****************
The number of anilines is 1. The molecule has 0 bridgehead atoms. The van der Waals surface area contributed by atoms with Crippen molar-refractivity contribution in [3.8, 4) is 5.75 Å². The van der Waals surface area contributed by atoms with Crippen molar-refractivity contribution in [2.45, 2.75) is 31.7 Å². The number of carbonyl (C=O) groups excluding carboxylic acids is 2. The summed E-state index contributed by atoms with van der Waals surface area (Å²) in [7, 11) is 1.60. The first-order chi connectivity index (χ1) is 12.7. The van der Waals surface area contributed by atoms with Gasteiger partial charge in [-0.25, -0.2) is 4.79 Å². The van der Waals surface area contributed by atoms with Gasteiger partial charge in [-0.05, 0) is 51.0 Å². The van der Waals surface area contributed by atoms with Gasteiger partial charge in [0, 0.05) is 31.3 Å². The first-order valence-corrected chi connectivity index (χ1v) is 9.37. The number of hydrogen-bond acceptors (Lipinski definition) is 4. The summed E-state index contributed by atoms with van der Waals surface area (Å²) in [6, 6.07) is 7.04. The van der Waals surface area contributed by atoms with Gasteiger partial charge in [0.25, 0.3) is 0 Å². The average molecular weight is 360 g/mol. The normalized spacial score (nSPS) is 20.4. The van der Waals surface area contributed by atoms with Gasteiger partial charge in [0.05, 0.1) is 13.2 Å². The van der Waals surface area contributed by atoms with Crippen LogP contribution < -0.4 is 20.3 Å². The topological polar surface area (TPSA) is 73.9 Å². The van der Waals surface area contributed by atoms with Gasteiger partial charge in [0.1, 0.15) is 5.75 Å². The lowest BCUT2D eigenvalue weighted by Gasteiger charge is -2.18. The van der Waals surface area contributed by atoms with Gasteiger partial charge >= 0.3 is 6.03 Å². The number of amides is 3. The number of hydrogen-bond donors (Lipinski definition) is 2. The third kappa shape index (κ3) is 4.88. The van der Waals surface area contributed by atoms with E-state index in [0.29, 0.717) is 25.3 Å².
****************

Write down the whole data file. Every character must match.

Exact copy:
The number of anilines is 1. The molecule has 0 bridgehead atoms. The van der Waals surface area contributed by atoms with Crippen molar-refractivity contribution in [3.8, 4) is 5.75 Å². The van der Waals surface area contributed by atoms with Crippen molar-refractivity contribution in [2.45, 2.75) is 31.7 Å². The number of carbonyl (C=O) groups excluding carboxylic acids is 2. The summed E-state index contributed by atoms with van der Waals surface area (Å²) in [7, 11) is 1.60. The first-order chi connectivity index (χ1) is 12.7. The van der Waals surface area contributed by atoms with Gasteiger partial charge in [-0.25, -0.2) is 4.79 Å². The van der Waals surface area contributed by atoms with Gasteiger partial charge in [-0.05, 0) is 51.0 Å². The van der Waals surface area contributed by atoms with Gasteiger partial charge in [0, 0.05) is 31.3 Å². The first-order valence-corrected chi connectivity index (χ1v) is 9.37. The number of hydrogen-bond acceptors (Lipinski definition) is 4. The summed E-state index contributed by atoms with van der Waals surface area (Å²) in [6, 6.07) is 7.04. The van der Waals surface area contributed by atoms with Gasteiger partial charge in [0.25, 0.3) is 0 Å². The average molecular weight is 360 g/mol. The normalized spacial score (nSPS) is 20.4. The van der Waals surface area contributed by atoms with Gasteiger partial charge in [0.05, 0.1) is 13.2 Å². The van der Waals surface area contributed by atoms with Crippen LogP contribution < -0.4 is 20.3 Å². The topological polar surface area (TPSA) is 73.9 Å². The van der Waals surface area contributed by atoms with Gasteiger partial charge in [0.1, 0.15) is 5.75 Å². The lowest BCUT2D eigenvalue weighted by Gasteiger charge is -2.18. The van der Waals surface area contributed by atoms with Gasteiger partial charge >= 0.3 is 6.03 Å². The number of amides is 3. The number of hydrogen-bond donors (Lipinski definition) is 2. The third kappa shape index (κ3) is 4.88. The van der Waals surface area contributed by atoms with E-state index in [0.29, 0.717) is 25.3 Å².